2023 Conference on International Cyber Security | 7-8 November 2023
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Panel 1


Here Comes Everybody: Non-state Actors in Cyber Conflict

Giacomo Biggio

Dr. Giacomo Biggio is a Teaching Associate in law at the University of Bristol. He holds a PhD in International Law from the University of Sheffield, and an LLM in International Criminal Justice and Armed Conflict from the University of Nottingham. His expertise lies in the field of International Security Law, with a focus on the application of International Humanitarian Law to cyberspace. His research has been featured in The Military Law and the Law of War Review, International Law Studies and the Journal of International Humanitarian Legal Studies. His publications have discussed issues such as the regulation of cyberweapons, the meaning of term ‘cyber attack’ under International Humanitarian Law, and the legal status of hacker groups involved in the Russia-Ukraine armed conflict.



Sharing of military intelligence by civilians, direct participation in hostilities, and the legitimation of violence: what are the risks for the civilian population?

Since the Russian invasion of Ukraine, the sharing of military intelligence by civilians in support of Ukraine has been a constant feature of the Russia-Ukraine armed conflict. More specifically, the Ukrainian government has encouraged Ukrainian civilians to geolocate the presence of Russian troops, military equipment or weaponry through the E-Vorog chatbot within Telegram, or to signal the presence of cruise missiles and kamikaze drones by downloading the app E-ppo, and to share this information with the armed forces of Ukraine. Both E-Vorog and E-ppo have been widely used by Ukrainians, with more than 450,000 reports of enemy sightings on E-Vorog alone and have enabled the Ukrainian army in targeting Russian weaponry and other equipment. Considering the relative ease with which it is possible to use the E-vorog chatbot or the E-ppo application, and consequently transmit military intelligence to the armed forces of Ukraine, civilian participation will continue to be prominent of the Russia-Ukraine armed conflict.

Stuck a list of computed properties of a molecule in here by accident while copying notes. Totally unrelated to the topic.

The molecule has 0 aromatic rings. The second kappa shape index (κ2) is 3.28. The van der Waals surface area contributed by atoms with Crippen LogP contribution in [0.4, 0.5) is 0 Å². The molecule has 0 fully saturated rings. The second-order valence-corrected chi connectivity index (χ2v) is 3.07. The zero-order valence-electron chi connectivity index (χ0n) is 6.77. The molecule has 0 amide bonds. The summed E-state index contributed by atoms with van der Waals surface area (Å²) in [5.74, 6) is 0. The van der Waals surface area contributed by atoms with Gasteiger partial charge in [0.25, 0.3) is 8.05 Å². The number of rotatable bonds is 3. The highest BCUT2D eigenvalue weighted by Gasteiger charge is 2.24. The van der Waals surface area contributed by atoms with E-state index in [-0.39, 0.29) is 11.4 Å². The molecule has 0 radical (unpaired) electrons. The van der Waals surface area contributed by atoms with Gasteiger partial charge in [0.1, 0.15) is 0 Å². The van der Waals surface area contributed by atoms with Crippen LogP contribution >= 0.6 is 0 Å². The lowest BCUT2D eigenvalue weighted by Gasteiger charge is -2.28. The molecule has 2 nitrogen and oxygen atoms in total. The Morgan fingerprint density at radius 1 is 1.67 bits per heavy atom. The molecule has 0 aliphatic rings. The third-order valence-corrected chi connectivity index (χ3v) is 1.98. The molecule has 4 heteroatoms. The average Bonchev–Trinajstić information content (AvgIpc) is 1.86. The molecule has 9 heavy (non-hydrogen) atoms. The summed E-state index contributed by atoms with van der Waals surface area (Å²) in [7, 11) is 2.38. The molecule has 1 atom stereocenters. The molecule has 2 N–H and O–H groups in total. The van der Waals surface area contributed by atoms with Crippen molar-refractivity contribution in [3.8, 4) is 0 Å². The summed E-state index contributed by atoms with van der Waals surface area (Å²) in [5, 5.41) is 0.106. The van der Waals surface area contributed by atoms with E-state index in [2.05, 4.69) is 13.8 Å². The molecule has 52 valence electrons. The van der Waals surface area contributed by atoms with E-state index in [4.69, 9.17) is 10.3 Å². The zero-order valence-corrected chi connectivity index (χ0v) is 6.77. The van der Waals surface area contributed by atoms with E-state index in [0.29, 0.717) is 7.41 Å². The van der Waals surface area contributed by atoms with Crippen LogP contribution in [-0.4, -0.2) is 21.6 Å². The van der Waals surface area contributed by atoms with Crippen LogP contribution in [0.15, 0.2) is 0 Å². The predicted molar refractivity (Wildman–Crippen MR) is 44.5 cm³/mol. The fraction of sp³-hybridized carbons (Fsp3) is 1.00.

In this regard, my paper aims to discuss the following questions: does the sharing of military intelligence by civilians constitute an act of direct participation in hostilities (‘DPH’) which places them at risk of being targeted by the Russian armed forces, and does it lead to an increase in the sum total of violence that can be lawfully deployed in the battlefield? To answer these questions, it necessary to examine whether the relevant rules of International Humanitarian Law (‘IHL’) can be applied to the cyber domain, and whether they can effectively constraint the use of lethal force in scenarios characterized by civilian participation in ‘cyber hostilities’.